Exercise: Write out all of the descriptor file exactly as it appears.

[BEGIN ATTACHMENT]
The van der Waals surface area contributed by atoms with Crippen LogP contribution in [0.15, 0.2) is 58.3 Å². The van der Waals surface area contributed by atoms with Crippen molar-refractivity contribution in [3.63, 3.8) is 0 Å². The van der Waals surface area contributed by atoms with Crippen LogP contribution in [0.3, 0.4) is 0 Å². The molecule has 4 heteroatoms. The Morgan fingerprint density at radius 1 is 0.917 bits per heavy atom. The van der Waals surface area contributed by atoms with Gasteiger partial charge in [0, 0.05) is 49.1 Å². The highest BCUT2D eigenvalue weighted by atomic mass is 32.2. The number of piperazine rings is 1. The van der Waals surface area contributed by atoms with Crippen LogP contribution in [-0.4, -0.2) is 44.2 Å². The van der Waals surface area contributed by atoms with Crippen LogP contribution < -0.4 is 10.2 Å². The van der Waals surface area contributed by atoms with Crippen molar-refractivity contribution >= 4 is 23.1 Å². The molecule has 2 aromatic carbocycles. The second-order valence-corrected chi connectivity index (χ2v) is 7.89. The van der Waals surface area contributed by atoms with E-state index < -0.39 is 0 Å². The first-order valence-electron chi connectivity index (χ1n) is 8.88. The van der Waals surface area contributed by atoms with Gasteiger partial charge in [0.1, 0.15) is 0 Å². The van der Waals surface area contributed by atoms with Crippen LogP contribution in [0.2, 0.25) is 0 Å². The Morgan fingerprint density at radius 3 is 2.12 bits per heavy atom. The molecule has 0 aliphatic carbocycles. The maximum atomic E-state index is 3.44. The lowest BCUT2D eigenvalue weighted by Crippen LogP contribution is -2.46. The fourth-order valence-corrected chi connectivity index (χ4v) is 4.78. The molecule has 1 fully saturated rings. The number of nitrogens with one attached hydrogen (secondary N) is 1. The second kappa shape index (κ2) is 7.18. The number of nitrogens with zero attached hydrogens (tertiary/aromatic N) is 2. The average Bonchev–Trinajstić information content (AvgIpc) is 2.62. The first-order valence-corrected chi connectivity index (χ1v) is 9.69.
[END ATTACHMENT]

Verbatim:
The van der Waals surface area contributed by atoms with Crippen LogP contribution in [0.15, 0.2) is 58.3 Å². The van der Waals surface area contributed by atoms with Crippen molar-refractivity contribution in [3.63, 3.8) is 0 Å². The van der Waals surface area contributed by atoms with Crippen LogP contribution in [0.3, 0.4) is 0 Å². The molecule has 4 heteroatoms. The Morgan fingerprint density at radius 1 is 0.917 bits per heavy atom. The van der Waals surface area contributed by atoms with Gasteiger partial charge in [0, 0.05) is 49.1 Å². The highest BCUT2D eigenvalue weighted by atomic mass is 32.2. The number of piperazine rings is 1. The van der Waals surface area contributed by atoms with Crippen LogP contribution in [-0.4, -0.2) is 44.2 Å². The van der Waals surface area contributed by atoms with Crippen LogP contribution < -0.4 is 10.2 Å². The van der Waals surface area contributed by atoms with Crippen molar-refractivity contribution >= 4 is 23.1 Å². The molecule has 2 aromatic carbocycles. The second-order valence-corrected chi connectivity index (χ2v) is 7.89. The van der Waals surface area contributed by atoms with E-state index < -0.39 is 0 Å². The first-order valence-electron chi connectivity index (χ1n) is 8.88. The van der Waals surface area contributed by atoms with Gasteiger partial charge in [0.1, 0.15) is 0 Å². The van der Waals surface area contributed by atoms with Crippen LogP contribution in [0.2, 0.25) is 0 Å². The Morgan fingerprint density at radius 3 is 2.12 bits per heavy atom. The molecule has 0 aliphatic carbocycles. The maximum atomic E-state index is 3.44. The lowest BCUT2D eigenvalue weighted by Crippen LogP contribution is -2.46. The fourth-order valence-corrected chi connectivity index (χ4v) is 4.78. The molecule has 1 fully saturated rings. The number of nitrogens with one attached hydrogen (secondary N) is 1. The second kappa shape index (κ2) is 7.18. The number of nitrogens with zero attached hydrogens (tertiary/aromatic N) is 2. The average Bonchev–Trinajstić information content (AvgIpc) is 2.62. The first-order valence-corrected chi connectivity index (χ1v) is 9.69.